MI meteorite used as doorstop for 30 years 'worth $100,000'

MI meteorite used as doorstop for 30 years 'worth $100,000'

MI meteorite used as doorstop for 30 years 'worth $100,000'

Geology faculty member Monica Sirbescu shared that an unidentified man from Grand Rapids, Michigan, approached her to check out his 22.5-pound meteorite.

"I could tell right away that this was something special", Mona Sirbescu, a geologist at Central Michigan University said.

"For 18 years, the answer has been categorically "no" - meteor-wrongs, not meteorites", Sibescu said in a Thursday statement, according to CNN.

She then cut off a slice and sent it to the Smithsonian Institution in Washington, D.C., to confirm her findings.

A rock (pictured) that was used as a door stop for three decades has turned out to be a meteorite worth $100,000 (£76,000).

The man said that he was able to discover the meteorite's origins, noting that he'd spoken with the farmer who'd originally discovered the space rock in the 1930s. The farmer claimed the rock had fallen in the 1930s and that the new owner could have it since it was "part of the property".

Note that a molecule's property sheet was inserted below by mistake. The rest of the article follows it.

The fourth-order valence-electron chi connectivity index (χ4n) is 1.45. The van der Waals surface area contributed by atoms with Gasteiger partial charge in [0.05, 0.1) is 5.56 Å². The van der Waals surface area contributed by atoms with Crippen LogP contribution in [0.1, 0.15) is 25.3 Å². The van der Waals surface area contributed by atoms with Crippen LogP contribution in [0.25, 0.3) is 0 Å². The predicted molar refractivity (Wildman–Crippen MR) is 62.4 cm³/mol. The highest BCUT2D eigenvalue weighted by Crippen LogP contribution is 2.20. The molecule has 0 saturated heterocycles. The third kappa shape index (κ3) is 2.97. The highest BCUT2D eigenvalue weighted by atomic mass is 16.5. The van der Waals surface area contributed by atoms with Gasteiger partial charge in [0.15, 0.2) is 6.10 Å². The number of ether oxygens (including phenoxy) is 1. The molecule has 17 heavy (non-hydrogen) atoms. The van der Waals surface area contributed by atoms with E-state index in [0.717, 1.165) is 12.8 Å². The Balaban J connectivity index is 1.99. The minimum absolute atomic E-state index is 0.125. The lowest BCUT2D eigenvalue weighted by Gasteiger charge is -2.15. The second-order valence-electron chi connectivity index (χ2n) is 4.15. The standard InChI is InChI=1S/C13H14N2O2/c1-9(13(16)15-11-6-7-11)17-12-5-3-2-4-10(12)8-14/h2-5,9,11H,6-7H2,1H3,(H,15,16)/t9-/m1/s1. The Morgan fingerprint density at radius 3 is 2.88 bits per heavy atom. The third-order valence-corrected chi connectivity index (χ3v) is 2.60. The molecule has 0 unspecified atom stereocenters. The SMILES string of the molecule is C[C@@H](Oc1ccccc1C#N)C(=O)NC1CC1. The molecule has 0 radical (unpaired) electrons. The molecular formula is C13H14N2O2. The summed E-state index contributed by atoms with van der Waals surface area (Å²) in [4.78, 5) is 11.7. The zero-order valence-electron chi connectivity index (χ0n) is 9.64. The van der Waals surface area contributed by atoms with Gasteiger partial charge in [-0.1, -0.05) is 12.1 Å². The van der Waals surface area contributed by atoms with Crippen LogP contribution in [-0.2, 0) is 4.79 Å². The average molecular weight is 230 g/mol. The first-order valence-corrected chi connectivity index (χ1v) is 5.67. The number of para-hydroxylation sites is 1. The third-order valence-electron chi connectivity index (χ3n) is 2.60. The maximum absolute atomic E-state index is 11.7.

Throughout her tenure, Sirbescu has frequently been asked to examine specimens of alleged space rocks, to see if they were worth any money. The farmer told Mazurek that he and his father watched the chunk of rock slam into their property one night and picked it up the next day, when it was still warm to the touch.

What's 88.5 percent iron, 11.5 percent nickel and worth $100,000?

The owner thought little of it and kept it as a door stop, until recently when he made a decision to find out how much his odd rock was worth.

"Just think, what I was holding is a piece of the early solar system that literally fell into our hands", she said.

Professor Monaliza Sirbescu shows off a meteorite that's been in a Grand Rapids man's home for years.

Mazurek has been retired since 2014, and he said the meteorite could turn into a cushion for his golden years.

David says the man who sold him the barn described the incredible tale of the meteorite making an impact crater in the backyard.

The owner has promised to donate 10 percent of the sale value to the university. It will be used as funding for students of earth and atmospheric sciences.

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